“Marijuana Grandma”, Fernanda de la Figuera, Spain’s oldest cannabis regulation activist, died this Sunday of an illness at the age of 79.
Fernanda de la Figuera, was known by many as “Marijuana Grandma” , with the news of her death on Sunday, 24, April, causing grief within the cannabis movement and community, with tributes and messages flooding social media in remembrance of the activist.
Fernanda de la Figuera began her fight for the cannabis movement in the 1970s, under the dictatorship of Francisco Franco, who coincidentally established a law in 1967, that still exists to this day, allowing cannabis to be grown for research purposes or medical production.
Speaking with El Publico in an interview a few years before her death, she stated: “I choose whatever I want to do. I’ve always been like that. I’ve worked in real estate, I speak three languages, I’m a feminist. I choose everything I want to do. I’ve always been like that”. And with that rebellious, combative spirit, she founded the Ramón Santos Association for Cannabis Studies in Andalusia (ARSECA), organised the first cannabis tasting, meeting and training sessions ever held in Spain, in Cordoba and later created the Marías for María association in Malaga with other women who needed to take marijuana to alleviate their pain or treat the effects of their illnesses.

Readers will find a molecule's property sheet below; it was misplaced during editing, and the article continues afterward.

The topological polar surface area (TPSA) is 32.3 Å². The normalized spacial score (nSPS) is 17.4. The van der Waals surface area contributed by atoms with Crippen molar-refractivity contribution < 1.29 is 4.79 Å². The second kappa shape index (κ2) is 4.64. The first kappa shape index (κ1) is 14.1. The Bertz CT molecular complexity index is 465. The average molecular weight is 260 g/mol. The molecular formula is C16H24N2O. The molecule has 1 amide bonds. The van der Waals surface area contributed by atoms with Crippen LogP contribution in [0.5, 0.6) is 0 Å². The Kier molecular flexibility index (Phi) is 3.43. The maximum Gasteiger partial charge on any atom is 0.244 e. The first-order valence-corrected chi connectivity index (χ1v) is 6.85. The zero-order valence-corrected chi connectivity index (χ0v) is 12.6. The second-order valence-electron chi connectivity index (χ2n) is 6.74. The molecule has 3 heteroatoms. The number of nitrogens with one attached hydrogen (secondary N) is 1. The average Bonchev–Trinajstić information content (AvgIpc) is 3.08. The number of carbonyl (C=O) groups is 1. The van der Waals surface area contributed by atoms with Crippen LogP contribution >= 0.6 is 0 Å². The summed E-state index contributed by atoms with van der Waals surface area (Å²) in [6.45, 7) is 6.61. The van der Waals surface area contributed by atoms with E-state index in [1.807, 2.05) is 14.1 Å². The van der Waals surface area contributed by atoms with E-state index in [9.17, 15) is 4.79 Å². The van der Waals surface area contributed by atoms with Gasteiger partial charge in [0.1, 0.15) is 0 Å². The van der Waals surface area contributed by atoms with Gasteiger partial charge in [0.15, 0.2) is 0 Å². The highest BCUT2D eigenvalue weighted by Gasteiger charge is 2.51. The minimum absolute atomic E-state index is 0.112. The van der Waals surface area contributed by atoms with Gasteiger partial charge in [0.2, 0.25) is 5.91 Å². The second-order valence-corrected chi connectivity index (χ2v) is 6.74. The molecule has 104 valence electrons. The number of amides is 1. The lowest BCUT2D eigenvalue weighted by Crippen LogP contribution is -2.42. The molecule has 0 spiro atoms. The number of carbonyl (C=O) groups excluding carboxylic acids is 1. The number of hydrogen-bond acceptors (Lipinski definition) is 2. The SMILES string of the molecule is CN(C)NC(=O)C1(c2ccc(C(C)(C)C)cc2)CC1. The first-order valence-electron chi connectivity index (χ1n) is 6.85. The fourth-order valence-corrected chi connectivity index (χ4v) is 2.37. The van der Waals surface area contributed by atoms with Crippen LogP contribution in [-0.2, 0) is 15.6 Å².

She faced three different trials in her life, one in 1995, another in 2010, both times acquitted of all charges, but in her third and final trial in 2019, she was sentenced to nine months in prison at the age of 76, following a police intervention in 2014 in the garden that supplied the Marías por María women’s association.
Despite this, Fernanda continued her political fight, accepting the presidency of a political party, the first state-wide party formed with the express aim of achieving the regulation of cannabis in Spain, Luz Verde. The Ministry of the Interior and the public prosecutor’s office decided to request the dissolution of the party in the National Court, but were unsuccessful in their attempts.